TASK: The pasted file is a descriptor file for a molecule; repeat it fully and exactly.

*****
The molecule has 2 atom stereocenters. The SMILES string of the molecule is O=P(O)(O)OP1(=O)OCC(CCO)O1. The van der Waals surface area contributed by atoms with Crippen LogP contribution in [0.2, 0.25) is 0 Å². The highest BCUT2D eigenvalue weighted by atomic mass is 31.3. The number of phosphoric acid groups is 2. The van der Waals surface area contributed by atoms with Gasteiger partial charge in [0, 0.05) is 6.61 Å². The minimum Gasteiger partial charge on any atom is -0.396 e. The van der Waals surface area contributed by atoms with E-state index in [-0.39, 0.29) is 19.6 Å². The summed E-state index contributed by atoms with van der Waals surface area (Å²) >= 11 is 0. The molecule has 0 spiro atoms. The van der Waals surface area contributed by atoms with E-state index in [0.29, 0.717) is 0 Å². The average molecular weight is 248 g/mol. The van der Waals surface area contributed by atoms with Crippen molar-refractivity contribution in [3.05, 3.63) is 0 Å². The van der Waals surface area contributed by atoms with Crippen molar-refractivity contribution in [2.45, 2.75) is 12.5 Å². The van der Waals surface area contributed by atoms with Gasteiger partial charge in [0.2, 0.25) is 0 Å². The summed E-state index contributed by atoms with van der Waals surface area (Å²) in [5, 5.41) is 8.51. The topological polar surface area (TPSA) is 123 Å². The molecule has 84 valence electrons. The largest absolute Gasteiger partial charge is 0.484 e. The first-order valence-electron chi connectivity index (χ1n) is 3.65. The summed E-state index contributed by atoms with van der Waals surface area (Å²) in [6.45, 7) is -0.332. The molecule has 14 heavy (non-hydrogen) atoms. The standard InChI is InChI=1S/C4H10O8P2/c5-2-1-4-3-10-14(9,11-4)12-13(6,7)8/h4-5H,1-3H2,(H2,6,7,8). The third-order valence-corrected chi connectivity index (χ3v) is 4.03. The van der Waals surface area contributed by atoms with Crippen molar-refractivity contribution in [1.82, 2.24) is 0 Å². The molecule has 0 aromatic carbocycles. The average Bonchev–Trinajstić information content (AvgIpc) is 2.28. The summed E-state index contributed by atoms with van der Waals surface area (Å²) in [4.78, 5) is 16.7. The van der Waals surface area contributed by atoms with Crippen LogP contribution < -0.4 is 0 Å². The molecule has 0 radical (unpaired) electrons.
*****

The molecule has 2 atom stereocenters. The SMILES string of the molecule is O=P(O)(O)OP1(=O)OCC(CCO)O1. The van der Waals surface area contributed by atoms with Crippen LogP contribution in [0.2, 0.25) is 0 Å². The highest BCUT2D eigenvalue weighted by atomic mass is 31.3. The number of phosphoric acid groups is 2. The van der Waals surface area contributed by atoms with Gasteiger partial charge in [0, 0.05) is 6.61 Å². The minimum Gasteiger partial charge on any atom is -0.396 e. The van der Waals surface area contributed by atoms with E-state index in [-0.39, 0.29) is 19.6 Å². The summed E-state index contributed by atoms with van der Waals surface area (Å²) >= 11 is 0. The molecule has 0 spiro atoms. The van der Waals surface area contributed by atoms with E-state index in [0.29, 0.717) is 0 Å². The average molecular weight is 248 g/mol. The van der Waals surface area contributed by atoms with Crippen molar-refractivity contribution in [3.05, 3.63) is 0 Å². The van der Waals surface area contributed by atoms with Crippen molar-refractivity contribution in [2.45, 2.75) is 12.5 Å². The van der Waals surface area contributed by atoms with Gasteiger partial charge in [0.2, 0.25) is 0 Å². The summed E-state index contributed by atoms with van der Waals surface area (Å²) in [5, 5.41) is 8.51. The topological polar surface area (TPSA) is 123 Å². The molecule has 84 valence electrons. The largest absolute Gasteiger partial charge is 0.484 e. The first-order valence-electron chi connectivity index (χ1n) is 3.65. The summed E-state index contributed by atoms with van der Waals surface area (Å²) in [6.45, 7) is -0.332. The molecule has 14 heavy (non-hydrogen) atoms. The standard InChI is InChI=1S/C4H10O8P2/c5-2-1-4-3-10-14(9,11-4)12-13(6,7)8/h4-5H,1-3H2,(H2,6,7,8). The third-order valence-corrected chi connectivity index (χ3v) is 4.03. The van der Waals surface area contributed by atoms with Crippen molar-refractivity contribution in [1.82, 2.24) is 0 Å². The molecule has 0 aromatic carbocycles. The average Bonchev–Trinajstić information content (AvgIpc) is 2.28. The summed E-state index contributed by atoms with van der Waals surface area (Å²) in [4.78, 5) is 16.7. The van der Waals surface area contributed by atoms with Crippen LogP contribution < -0.4 is 0 Å². The molecule has 0 radical (unpaired) electrons.